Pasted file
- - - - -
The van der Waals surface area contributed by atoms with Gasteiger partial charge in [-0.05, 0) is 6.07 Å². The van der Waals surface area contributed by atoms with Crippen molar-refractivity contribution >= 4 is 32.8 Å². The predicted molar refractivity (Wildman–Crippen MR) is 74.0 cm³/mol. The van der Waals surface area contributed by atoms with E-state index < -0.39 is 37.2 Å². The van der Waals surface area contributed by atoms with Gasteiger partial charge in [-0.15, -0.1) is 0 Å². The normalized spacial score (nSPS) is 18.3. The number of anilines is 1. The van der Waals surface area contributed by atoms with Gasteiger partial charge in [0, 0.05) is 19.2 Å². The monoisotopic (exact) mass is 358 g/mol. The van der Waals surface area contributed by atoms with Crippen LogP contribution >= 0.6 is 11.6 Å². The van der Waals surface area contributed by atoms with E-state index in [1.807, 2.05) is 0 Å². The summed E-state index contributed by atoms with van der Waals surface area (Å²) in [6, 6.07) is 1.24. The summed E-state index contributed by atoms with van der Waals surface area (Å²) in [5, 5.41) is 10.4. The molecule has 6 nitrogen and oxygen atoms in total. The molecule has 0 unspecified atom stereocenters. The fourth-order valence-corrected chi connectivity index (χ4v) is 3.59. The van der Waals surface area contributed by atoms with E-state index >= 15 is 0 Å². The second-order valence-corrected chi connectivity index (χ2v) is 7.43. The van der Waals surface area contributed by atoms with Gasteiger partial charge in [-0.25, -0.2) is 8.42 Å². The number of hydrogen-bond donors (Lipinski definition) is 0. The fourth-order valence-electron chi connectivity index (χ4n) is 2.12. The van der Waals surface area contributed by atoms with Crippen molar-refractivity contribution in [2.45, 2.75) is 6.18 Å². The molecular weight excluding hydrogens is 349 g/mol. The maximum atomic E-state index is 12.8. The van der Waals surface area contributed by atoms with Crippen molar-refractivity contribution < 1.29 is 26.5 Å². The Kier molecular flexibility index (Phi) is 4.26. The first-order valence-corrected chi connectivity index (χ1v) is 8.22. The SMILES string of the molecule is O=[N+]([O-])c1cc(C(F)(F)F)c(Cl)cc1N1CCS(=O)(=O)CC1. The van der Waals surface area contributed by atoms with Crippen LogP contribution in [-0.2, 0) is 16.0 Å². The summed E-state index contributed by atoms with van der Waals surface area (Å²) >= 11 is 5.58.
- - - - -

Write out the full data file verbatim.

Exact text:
The van der Waals surface area contributed by atoms with Gasteiger partial charge in [-0.05, 0) is 6.07 Å². The van der Waals surface area contributed by atoms with Crippen molar-refractivity contribution >= 4 is 32.8 Å². The predicted molar refractivity (Wildman–Crippen MR) is 74.0 cm³/mol. The van der Waals surface area contributed by atoms with E-state index < -0.39 is 37.2 Å². The van der Waals surface area contributed by atoms with Gasteiger partial charge in [-0.15, -0.1) is 0 Å². The normalized spacial score (nSPS) is 18.3. The number of anilines is 1. The van der Waals surface area contributed by atoms with Gasteiger partial charge in [0, 0.05) is 19.2 Å². The monoisotopic (exact) mass is 358 g/mol. The van der Waals surface area contributed by atoms with Crippen LogP contribution >= 0.6 is 11.6 Å². The van der Waals surface area contributed by atoms with E-state index in [1.807, 2.05) is 0 Å². The summed E-state index contributed by atoms with van der Waals surface area (Å²) in [6, 6.07) is 1.24. The summed E-state index contributed by atoms with van der Waals surface area (Å²) in [5, 5.41) is 10.4. The molecule has 6 nitrogen and oxygen atoms in total. The molecule has 0 unspecified atom stereocenters. The fourth-order valence-corrected chi connectivity index (χ4v) is 3.59. The van der Waals surface area contributed by atoms with E-state index >= 15 is 0 Å². The second-order valence-corrected chi connectivity index (χ2v) is 7.43. The van der Waals surface area contributed by atoms with Gasteiger partial charge in [-0.25, -0.2) is 8.42 Å². The number of hydrogen-bond donors (Lipinski definition) is 0. The fourth-order valence-electron chi connectivity index (χ4n) is 2.12. The van der Waals surface area contributed by atoms with Crippen molar-refractivity contribution in [2.45, 2.75) is 6.18 Å². The molecular weight excluding hydrogens is 349 g/mol. The maximum atomic E-state index is 12.8. The van der Waals surface area contributed by atoms with Crippen molar-refractivity contribution < 1.29 is 26.5 Å². The Kier molecular flexibility index (Phi) is 4.26. The first-order valence-corrected chi connectivity index (χ1v) is 8.22. The SMILES string of the molecule is O=[N+]([O-])c1cc(C(F)(F)F)c(Cl)cc1N1CCS(=O)(=O)CC1. The van der Waals surface area contributed by atoms with Crippen LogP contribution in [-0.2, 0) is 16.0 Å². The summed E-state index contributed by atoms with van der Waals surface area (Å²) >= 11 is 5.58.